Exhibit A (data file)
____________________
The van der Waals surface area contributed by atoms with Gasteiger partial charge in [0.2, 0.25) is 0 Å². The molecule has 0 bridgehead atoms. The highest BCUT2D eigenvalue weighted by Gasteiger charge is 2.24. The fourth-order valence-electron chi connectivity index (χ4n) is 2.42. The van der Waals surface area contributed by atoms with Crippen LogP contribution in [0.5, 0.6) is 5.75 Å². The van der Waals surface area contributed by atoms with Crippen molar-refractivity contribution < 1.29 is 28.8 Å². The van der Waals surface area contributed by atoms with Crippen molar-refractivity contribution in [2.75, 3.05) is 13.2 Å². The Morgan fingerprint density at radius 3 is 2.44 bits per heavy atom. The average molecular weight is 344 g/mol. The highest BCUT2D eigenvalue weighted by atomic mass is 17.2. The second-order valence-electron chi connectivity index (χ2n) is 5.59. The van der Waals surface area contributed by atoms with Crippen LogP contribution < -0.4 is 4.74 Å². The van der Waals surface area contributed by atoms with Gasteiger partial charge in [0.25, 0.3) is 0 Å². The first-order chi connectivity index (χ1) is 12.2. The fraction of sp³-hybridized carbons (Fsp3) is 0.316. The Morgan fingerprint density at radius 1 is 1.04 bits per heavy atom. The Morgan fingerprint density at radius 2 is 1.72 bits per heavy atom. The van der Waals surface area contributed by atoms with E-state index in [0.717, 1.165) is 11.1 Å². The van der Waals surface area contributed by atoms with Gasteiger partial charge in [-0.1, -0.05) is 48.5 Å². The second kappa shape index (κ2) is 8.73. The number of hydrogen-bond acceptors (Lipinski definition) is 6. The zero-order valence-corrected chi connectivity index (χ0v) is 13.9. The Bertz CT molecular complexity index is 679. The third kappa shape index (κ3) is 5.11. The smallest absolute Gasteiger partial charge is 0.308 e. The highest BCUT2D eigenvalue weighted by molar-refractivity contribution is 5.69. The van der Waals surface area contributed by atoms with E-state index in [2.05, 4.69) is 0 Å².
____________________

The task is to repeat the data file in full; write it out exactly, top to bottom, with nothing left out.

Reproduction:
The van der Waals surface area contributed by atoms with Gasteiger partial charge in [0.2, 0.25) is 0 Å². The molecule has 0 bridgehead atoms. The highest BCUT2D eigenvalue weighted by Gasteiger charge is 2.24. The fourth-order valence-electron chi connectivity index (χ4n) is 2.42. The van der Waals surface area contributed by atoms with Crippen LogP contribution in [0.5, 0.6) is 5.75 Å². The van der Waals surface area contributed by atoms with Crippen molar-refractivity contribution < 1.29 is 28.8 Å². The van der Waals surface area contributed by atoms with Crippen molar-refractivity contribution in [2.75, 3.05) is 13.2 Å². The Morgan fingerprint density at radius 3 is 2.44 bits per heavy atom. The average molecular weight is 344 g/mol. The highest BCUT2D eigenvalue weighted by atomic mass is 17.2. The second-order valence-electron chi connectivity index (χ2n) is 5.59. The van der Waals surface area contributed by atoms with Crippen LogP contribution < -0.4 is 4.74 Å². The van der Waals surface area contributed by atoms with Gasteiger partial charge in [0.25, 0.3) is 0 Å². The first-order chi connectivity index (χ1) is 12.2. The fraction of sp³-hybridized carbons (Fsp3) is 0.316. The Morgan fingerprint density at radius 1 is 1.04 bits per heavy atom. The Morgan fingerprint density at radius 2 is 1.72 bits per heavy atom. The van der Waals surface area contributed by atoms with E-state index in [0.717, 1.165) is 11.1 Å². The van der Waals surface area contributed by atoms with Gasteiger partial charge in [-0.1, -0.05) is 48.5 Å². The second kappa shape index (κ2) is 8.73. The number of hydrogen-bond acceptors (Lipinski definition) is 6. The zero-order valence-corrected chi connectivity index (χ0v) is 13.9. The Bertz CT molecular complexity index is 679. The third kappa shape index (κ3) is 5.11. The smallest absolute Gasteiger partial charge is 0.308 e. The highest BCUT2D eigenvalue weighted by molar-refractivity contribution is 5.69. The van der Waals surface area contributed by atoms with E-state index in [2.05, 4.69) is 0 Å².